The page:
War Poet.ca - A CFAP Project by Suzanne Steele

thanksgiving dinner

Saltspring Island. land of fresh roasted coffee beans. blue water. stands of cedars, firs. dreadlocks. the push pull of the rich and the old guard back-to-the-landers and their offspring. condos and cabins. Mercs and VWs (still).

a guest comes to the dinner table all the way from the southern hemisphere. New Zealander. young. full of life. so full of life. willing to eat cranberries, oysters and corn, pumpkin pie for the first time. wanting to experience something called Thanksgiving.

and at the table we raise a glass. toast all of us at the table. then we toast our two who left this earth three years ago. aged 26, 31. forever the empty place settings at our table. for our young ones who died out of the natural order of things. and of course we cry.

someone who once was close to me, said to me last year, “I think you’ve overdone the grief thing” , referring to how I responded to the death of our young ones. this is a remark that stuns me still. for how we grieve, the depth of it, is a measure of the size of our hearts. and to accuse someone of grieving falsely or too heavily is nothing short of cruel. especially grieving for a young one. because one grieves not just the person we knew, but also what they might have become. all the memories yet to be that will never happen.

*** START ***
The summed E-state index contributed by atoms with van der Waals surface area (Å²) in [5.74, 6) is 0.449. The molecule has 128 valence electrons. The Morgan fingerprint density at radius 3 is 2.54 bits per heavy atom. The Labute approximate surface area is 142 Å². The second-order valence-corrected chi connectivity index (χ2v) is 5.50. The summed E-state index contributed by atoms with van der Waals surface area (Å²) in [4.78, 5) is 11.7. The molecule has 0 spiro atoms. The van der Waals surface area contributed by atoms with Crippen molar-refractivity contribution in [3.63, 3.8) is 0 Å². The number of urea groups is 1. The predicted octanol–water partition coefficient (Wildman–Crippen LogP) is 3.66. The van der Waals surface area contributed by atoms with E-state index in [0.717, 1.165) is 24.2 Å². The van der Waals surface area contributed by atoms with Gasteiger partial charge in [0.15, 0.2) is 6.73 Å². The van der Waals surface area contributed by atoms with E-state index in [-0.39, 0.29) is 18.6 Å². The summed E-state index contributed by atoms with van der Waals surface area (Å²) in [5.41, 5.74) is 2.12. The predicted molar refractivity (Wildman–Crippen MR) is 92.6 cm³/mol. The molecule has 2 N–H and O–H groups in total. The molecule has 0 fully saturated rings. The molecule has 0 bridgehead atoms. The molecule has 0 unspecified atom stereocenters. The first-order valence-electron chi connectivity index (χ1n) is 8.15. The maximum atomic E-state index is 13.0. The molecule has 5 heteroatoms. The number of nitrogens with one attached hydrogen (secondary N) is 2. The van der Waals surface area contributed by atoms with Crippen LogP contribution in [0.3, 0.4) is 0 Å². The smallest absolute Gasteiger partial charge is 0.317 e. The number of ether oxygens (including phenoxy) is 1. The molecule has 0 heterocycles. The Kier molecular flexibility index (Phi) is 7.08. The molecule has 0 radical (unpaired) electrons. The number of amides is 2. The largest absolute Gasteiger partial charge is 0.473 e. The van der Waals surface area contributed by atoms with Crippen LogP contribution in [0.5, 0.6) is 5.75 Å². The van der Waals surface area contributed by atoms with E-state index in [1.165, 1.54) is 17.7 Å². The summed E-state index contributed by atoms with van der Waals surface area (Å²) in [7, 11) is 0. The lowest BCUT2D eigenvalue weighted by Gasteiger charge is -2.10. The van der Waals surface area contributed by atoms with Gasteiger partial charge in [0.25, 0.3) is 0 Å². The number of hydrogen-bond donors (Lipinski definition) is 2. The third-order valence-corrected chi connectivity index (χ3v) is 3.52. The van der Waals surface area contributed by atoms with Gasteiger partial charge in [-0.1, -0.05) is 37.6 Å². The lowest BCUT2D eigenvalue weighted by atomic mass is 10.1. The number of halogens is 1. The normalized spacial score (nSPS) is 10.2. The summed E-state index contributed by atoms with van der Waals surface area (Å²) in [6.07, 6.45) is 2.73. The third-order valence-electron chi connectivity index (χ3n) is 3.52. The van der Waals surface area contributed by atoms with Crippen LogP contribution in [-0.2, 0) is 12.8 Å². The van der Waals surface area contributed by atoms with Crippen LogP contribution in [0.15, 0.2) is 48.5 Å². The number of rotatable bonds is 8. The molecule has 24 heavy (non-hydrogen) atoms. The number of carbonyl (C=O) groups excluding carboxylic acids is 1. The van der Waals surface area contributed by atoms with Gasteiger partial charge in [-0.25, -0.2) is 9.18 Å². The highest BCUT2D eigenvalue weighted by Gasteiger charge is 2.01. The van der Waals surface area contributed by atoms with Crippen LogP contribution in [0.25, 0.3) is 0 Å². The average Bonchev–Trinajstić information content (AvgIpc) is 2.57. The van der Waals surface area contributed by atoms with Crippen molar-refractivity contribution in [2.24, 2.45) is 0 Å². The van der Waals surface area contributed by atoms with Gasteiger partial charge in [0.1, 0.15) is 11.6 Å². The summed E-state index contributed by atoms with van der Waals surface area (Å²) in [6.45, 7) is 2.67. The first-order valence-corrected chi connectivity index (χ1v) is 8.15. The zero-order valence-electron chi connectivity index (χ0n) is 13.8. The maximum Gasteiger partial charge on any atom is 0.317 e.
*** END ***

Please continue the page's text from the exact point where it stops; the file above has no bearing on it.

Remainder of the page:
ultimately nobody has a right to tell anyone else how to grieve. nor judge someone
else’s grief. this is erasure. devaluation of another’s human spirit. censure.

and there is no moving on. that’s bullshit. the death of a loved one. the death of a longterm relationship. is death. period. and one learns to live with it. but life is not a neat book of chapters or doors opening or closing, no matter how many self-help books out there espouse this facile view of life.

and at the table the young New Zealander told us that his sister lost her beloved in Afghanistan a few months ago. a young officer of 26. and the young girl was taking it very badly though she’d only been with the young soldier a short while.

I said to him that when one knows one is going to war, time accelerates, and weirdly stretches at the same time. emotions are bigger, much, much bigger, when one faces the possibility of death. in the Second World War people met, got close very fast, and married in a matter of weeks knowing that a few weeks together might be their only chance at living that life. I suspect this war might be no different.

and I said to the New Zealander that though the girl will probably one day find someone else and marry, there will always be in the back of her mind the what might have been had her soldier come home alive.


1 Comment (Closed)

Anne Snyder

Poignant, beautiful and oh sooo true. No one ever moves on…

Oct 21 2010 · 12:50

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The page you're reading contains a single diary entry entitled thanksgiving dinner. It was posted here on October 11, 2010.

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